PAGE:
Regeneration: An approach to addressing the ‘E’ in ESG 2017-12-05T15:40:46+00:00

Regeneration: An approach to addressing the ‘E’ in ESG

---Regeneration: An approach to addressing the ‘E’ in ESG

4th May 2016, Royal Institution, London

At the beginning of May, Synchronicity Earth held a Regeneration Breakfast at the Royal Institution. These grand surroundings provided the perfect backdrop for us to introduce a new funding drive called the Regeneration Portfolio.

What is the Regeneration portfolio?

The Regeneration Portfolio is an exciting new initiative from Synchronicity Earth which, put simply, aims to encourage businesses, in particular, investment management firms, to contribute funds to a select group of our project partners who are currently engaged in vital regeneration work restoring natural habitats. The key to this new approach is the opportunity it offers for businesses to improve their environmental footprint and demonstrate their commitment to the often neglected environmental component of ESG (Environmental, Social and Governance) criteria.

This approach, whilst it may share similar ultimate aims, is not the same as impact investment. Regenerating landscapes requires an input of funding to re-establish growing conditions and nurture and monitor the regeneration, whilst impact investing is about funding sustainable economic development with specific environmental and social benefits with a financial return. Instead, what the Regeneration Portfolio offers is a meaningful way for businesses, with complex investment strategies, where analyzing the environmental impact of portfolio constituents is not straightforward, the ability to start addressing their environmental responsibilities and fulfilling their own ESG criteria. The Portfolio provides a range of curated projects which have had a proven, long-term impact in preserving and/or restoring ecosystems whilst at the same time helping to enhance the livelihoods of local communities in and around biodiversity hotspots around the world including Ecuador, the Philippines, Borneo, Uganda and the Zambezi river basin.

Is regeneration the same as carbon offsetting?

Overwhelmingly, carbon credit and offsetting schemes have been seen as the answer for many businesses looking to offset their emissions, and this focus on emissions, whilst in some ways welcome, has tended to draw attention away from the myriad other ways in which business activities can have a negative impact on ecosystems and people. Add to this the fact that carbon offsetting schemes have often been rightly criticised for, among other things: allowing companies to opt out of tackling their own carbon emissions; lengthy supply chains which leave significant room for error and fraud; schemes which grab land from communities in order to ring fence them for schemes which often fund mono-culture agroforestry with an indefinite time horizon to harvesting. In short, carbon offsetting is far from being a perfect solution, and there is space for new mechanisms which take a more proactive and holistic approach, building on rigorous research and community knowledge to develop more sustainable solutions to ecosystem degradation.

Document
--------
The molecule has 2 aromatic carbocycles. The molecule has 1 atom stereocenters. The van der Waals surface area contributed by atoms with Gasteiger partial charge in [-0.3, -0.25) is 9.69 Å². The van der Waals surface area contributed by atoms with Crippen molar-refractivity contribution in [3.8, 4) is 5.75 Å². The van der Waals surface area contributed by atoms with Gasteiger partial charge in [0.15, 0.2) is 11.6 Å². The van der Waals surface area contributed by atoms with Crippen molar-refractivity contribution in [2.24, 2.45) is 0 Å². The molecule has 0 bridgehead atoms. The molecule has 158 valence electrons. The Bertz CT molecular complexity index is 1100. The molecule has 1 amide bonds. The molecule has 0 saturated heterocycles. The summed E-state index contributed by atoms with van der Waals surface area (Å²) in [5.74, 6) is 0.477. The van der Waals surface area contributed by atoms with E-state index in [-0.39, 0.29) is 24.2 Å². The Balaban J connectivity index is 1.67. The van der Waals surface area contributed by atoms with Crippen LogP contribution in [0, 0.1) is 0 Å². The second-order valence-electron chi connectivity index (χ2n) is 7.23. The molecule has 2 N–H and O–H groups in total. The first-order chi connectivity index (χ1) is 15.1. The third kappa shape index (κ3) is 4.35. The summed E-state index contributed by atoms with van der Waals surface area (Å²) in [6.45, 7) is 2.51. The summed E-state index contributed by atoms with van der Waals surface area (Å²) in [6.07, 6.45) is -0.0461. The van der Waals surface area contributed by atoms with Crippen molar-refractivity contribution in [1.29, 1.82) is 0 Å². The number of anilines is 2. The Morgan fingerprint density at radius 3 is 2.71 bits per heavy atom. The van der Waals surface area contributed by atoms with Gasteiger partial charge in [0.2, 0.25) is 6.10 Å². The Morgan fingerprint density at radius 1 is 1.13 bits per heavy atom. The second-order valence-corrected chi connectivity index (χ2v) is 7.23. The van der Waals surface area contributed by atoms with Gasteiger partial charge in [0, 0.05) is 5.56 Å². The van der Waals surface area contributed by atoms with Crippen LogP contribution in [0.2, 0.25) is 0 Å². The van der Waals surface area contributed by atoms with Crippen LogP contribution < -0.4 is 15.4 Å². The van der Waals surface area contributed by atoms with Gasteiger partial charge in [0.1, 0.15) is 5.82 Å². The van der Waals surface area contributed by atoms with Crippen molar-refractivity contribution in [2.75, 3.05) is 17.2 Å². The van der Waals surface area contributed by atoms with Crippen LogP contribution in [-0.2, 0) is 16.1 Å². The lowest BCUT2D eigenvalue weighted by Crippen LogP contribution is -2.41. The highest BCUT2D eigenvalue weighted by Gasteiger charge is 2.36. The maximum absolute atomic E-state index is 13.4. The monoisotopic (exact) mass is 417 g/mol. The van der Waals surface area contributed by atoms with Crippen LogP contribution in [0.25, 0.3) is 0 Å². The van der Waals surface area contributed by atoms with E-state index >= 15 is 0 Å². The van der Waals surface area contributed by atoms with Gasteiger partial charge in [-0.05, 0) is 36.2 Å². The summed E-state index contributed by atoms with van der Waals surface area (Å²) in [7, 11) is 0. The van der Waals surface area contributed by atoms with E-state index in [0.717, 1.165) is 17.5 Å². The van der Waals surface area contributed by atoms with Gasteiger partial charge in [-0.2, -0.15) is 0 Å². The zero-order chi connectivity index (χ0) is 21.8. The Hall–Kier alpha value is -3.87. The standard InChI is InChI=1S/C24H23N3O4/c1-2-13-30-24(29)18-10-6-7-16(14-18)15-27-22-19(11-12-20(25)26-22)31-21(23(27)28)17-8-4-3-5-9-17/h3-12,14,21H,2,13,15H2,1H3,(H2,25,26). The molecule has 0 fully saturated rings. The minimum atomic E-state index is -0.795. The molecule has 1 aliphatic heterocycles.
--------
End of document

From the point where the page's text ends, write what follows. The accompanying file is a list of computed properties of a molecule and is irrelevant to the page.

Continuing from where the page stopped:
The Regeneration Portfolio offers an alternative

Through rigorous research and the cultivation of long-term relationships, Synchronicity Earth is uniquely positioned to connect businesses concerned with ESG to projects on the ground around the world which have proved themselves to be effective at regenerating degraded ecosystems, whether these are forests, mangroves, wetlands or coral reefs. The projects in the Regeneration Portfolio have a common approach: they all work closely with local partners and communities, understand that regenerating an ecosystem is a long-term commitment and that, in order to be successful, the key is to help to recreate conditions which allow nature to thrive and do what it does best.

What did the event aim to do?

The event itself was attended by an audience of around 100 people, mostly from the investment and fund management sectors. They heard thoughtful contributions from Simon Ruddick (Chairman, Albourne Partners Ltd) and Kevin Gundle (CEO, Aurum Fund Management Ltd), who both spoke of the path that had led them to become involved in regeneration, the importance of thinking about environmental impact and the need to fulfil ESG Criteria as well as the momentum gathering in the investor community for investment managers to report on their ESG commitment and impacts.

Perhaps the highlight of the event was the opportunity to hear in person from one of our project partners, Isabelle Lackman, head of Hutan, a French NGO which has been working to restore tracts of forest and wildlife habitats in Malaysian Borneo. She gave an impassioned exposition of her 20-year involvement in this project, allowing the audience to get a flavour of the positive impact this type of project can have, not just on a threatened ecosystem but also on the communities living in and around it.

The encouraging turnout for the event was testament to the interest there is in the environmental side of ESG Criteria. Ultimately, the aim was to drive funding towards our projects. Yet, with so many influential figures in the finance world in attendance, our hope is that, at the very least, some people will have been given some food for thought to go with their morning coffee. It is also probably not everyday that a fiery and passionate French conservation champion like Isabelle has a captive audience of fund managers and finance gurus… all in all, they seemed quite impressed!